“One of the best parts about the program was the internship opportunities Goodwin offered,” Pri recognized.

“In the first week, we already had companies coming in to offer internships. I started training at an aerospace manufacturer while still attending college, and it all worked in harmony,” she specified.

“Goodwin has great relationships with the Connecticut manufacturing industry, and those opportunities gave students a launchpad for success.”

Daring to do something different 

“I always knew that I wanted to be a mechanical engineer, but my family shamed me for dreaming about a manufacturing career,” Pri revealed. “My cousins who ran a manufacturing business in India would mock me that I was just an engineer and that I only had theoretical knowledge. People also often insulted me that being a girl, I never dirtied my hands.”

“While working toward my bachelor’s degree in India, I was one of three girls in a class of 80 boys,” Pri disclosed. “If I received good grades, my male classmates disrespected me for it, remarking that I only got good grades because I was an ‘attractive girl.’ Then, if I happened to get a bad grade, the comments changed to, ‘See, this is not a career for girls.’

There was no winning.

“On the contrary, during my entire CNC programming courses at Goodwin, all my professors and peers supported me. I was the only female in my cohort, but I never received any different treatment. I was always expected to work just as hard as the guys, and I think that’s really important, too,” Pri emphasized.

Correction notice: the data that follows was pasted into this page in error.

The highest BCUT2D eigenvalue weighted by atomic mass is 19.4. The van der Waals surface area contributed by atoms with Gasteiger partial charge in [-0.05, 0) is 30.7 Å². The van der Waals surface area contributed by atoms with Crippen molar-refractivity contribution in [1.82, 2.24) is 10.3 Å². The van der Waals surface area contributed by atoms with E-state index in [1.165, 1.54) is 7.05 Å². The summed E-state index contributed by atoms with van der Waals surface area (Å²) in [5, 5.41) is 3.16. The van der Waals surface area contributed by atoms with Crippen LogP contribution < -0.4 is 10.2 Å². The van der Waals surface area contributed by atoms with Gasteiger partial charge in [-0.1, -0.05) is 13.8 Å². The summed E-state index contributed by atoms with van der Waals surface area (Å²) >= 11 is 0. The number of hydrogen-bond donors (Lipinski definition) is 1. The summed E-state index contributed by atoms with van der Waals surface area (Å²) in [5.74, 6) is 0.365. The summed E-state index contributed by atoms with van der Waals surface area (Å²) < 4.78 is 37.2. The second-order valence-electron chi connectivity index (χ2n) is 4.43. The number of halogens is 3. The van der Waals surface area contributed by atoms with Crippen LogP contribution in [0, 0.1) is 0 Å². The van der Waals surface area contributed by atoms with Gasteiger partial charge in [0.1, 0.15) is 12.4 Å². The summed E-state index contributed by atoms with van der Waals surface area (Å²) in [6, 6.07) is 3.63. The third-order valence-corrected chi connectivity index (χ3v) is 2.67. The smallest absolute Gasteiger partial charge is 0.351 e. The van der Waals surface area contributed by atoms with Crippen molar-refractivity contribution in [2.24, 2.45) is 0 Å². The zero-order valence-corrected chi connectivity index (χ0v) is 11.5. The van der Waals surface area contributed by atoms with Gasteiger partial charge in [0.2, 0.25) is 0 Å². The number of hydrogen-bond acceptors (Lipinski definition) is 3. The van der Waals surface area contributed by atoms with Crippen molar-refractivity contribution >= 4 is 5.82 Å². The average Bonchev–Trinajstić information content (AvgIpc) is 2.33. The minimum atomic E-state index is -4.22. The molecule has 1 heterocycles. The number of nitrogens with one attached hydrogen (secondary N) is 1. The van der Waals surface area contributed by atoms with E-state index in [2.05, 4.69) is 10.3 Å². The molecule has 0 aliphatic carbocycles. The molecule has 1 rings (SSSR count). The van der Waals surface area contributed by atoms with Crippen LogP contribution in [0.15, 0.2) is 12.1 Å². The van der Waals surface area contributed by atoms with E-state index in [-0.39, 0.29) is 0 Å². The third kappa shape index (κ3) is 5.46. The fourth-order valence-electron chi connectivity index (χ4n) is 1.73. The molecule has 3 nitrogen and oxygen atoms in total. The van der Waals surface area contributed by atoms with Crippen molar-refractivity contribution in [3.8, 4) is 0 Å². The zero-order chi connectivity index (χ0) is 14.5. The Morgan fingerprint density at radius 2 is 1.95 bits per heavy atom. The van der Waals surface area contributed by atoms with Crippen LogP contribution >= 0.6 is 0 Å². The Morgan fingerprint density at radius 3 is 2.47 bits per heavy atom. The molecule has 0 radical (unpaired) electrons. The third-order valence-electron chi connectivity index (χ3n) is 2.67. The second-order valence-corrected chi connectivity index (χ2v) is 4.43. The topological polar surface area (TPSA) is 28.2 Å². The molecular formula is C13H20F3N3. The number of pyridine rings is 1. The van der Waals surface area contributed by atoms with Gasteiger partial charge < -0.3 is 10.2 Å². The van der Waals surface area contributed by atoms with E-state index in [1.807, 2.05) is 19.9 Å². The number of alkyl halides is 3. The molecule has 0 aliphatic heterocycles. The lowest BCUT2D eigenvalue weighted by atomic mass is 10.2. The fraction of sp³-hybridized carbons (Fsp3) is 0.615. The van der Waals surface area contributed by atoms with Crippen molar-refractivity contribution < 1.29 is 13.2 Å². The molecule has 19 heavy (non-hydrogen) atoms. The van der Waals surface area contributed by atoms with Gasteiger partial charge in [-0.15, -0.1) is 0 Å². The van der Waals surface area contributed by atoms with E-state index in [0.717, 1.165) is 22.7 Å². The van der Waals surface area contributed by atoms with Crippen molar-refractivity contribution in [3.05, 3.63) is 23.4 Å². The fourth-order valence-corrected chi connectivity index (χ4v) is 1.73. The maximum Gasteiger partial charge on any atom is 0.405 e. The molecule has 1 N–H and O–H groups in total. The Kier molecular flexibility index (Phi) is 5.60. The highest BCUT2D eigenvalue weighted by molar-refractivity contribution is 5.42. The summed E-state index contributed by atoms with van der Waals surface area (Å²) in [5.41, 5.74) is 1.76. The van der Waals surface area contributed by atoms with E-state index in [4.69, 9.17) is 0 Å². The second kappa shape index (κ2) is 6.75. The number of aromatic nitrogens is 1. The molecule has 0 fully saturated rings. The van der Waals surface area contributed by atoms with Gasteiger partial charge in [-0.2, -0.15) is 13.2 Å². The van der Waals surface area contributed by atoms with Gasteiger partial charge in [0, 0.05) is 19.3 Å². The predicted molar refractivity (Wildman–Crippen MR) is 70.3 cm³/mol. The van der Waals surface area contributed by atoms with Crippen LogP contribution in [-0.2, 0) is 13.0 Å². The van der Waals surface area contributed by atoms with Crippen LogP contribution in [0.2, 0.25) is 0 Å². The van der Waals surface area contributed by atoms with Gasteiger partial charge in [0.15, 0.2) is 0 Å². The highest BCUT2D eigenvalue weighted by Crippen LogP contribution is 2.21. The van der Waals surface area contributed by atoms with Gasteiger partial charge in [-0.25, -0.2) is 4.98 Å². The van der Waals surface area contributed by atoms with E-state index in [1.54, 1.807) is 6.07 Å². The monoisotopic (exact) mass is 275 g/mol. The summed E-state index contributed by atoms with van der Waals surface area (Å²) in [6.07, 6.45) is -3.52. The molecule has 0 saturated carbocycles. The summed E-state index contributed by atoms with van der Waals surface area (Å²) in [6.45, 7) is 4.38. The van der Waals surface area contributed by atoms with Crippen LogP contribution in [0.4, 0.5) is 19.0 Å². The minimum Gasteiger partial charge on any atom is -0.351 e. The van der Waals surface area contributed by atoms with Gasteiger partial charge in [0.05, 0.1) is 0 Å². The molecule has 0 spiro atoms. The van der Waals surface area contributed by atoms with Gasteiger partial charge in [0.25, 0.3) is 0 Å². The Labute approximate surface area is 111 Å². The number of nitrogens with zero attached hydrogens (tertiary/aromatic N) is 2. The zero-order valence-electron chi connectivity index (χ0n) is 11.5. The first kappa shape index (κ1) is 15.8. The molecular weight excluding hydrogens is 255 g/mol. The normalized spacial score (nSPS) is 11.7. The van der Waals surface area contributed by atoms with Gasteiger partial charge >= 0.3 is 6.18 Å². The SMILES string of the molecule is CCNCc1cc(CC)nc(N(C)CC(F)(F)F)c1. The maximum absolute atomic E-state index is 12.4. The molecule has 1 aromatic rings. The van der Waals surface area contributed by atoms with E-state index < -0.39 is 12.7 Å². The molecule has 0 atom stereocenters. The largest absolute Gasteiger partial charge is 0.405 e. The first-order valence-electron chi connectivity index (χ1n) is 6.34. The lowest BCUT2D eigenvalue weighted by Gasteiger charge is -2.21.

“The moment you start drawing borders between guys and girls, that’s when we lose the whole point of equality. I never had the idea to prove people wrong and show them that a girl can do anything. Of course, I respect that ideology, but I don’t believe in doing something to solely prove or show the world my capabilities. My motto is ‘Whatever you do, just give it your best.’ That way, if you are doing something right, it will be seen and reflected positively back to you,” Priyansha encouraged.

“I will also never forget the day when one of my Goodwin professors acknowledged the hardships of being a woman in this industry, but he also taught me how to grow from it and build myself better. I can’t thank my instructors enough for where I am today. They helped me throughout the program and professionally trained me for an amazing career.”

Fabricating her future